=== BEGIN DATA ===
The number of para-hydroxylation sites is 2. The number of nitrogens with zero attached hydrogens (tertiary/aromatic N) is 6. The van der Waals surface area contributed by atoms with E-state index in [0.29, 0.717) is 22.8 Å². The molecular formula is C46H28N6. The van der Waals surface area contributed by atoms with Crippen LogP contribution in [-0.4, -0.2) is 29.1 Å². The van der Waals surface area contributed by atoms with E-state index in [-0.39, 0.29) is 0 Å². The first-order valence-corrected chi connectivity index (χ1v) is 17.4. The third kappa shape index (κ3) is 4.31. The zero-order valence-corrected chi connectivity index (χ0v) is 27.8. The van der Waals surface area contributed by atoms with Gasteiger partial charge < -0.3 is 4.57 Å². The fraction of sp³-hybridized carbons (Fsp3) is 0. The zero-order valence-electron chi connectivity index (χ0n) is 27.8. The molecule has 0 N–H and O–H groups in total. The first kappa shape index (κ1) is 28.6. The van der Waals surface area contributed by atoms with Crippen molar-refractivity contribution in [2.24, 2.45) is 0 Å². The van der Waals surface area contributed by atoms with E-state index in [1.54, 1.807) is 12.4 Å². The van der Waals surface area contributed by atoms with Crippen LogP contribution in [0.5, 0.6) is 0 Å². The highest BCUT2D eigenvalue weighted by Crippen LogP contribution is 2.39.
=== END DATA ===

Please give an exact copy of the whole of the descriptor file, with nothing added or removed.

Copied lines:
The number of para-hydroxylation sites is 2. The number of nitrogens with zero attached hydrogens (tertiary/aromatic N) is 6. The van der Waals surface area contributed by atoms with E-state index in [0.29, 0.717) is 22.8 Å². The molecular formula is C46H28N6. The van der Waals surface area contributed by atoms with Crippen LogP contribution in [-0.4, -0.2) is 29.1 Å². The van der Waals surface area contributed by atoms with E-state index in [-0.39, 0.29) is 0 Å². The first-order valence-corrected chi connectivity index (χ1v) is 17.4. The third kappa shape index (κ3) is 4.31. The zero-order valence-corrected chi connectivity index (χ0v) is 27.8. The van der Waals surface area contributed by atoms with Gasteiger partial charge < -0.3 is 4.57 Å². The fraction of sp³-hybridized carbons (Fsp3) is 0. The zero-order valence-electron chi connectivity index (χ0n) is 27.8. The molecule has 0 N–H and O–H groups in total. The first kappa shape index (κ1) is 28.6. The van der Waals surface area contributed by atoms with Crippen molar-refractivity contribution in [2.24, 2.45) is 0 Å². The van der Waals surface area contributed by atoms with E-state index in [1.54, 1.807) is 12.4 Å². The van der Waals surface area contributed by atoms with Crippen LogP contribution in [0.5, 0.6) is 0 Å². The highest BCUT2D eigenvalue weighted by Crippen LogP contribution is 2.39.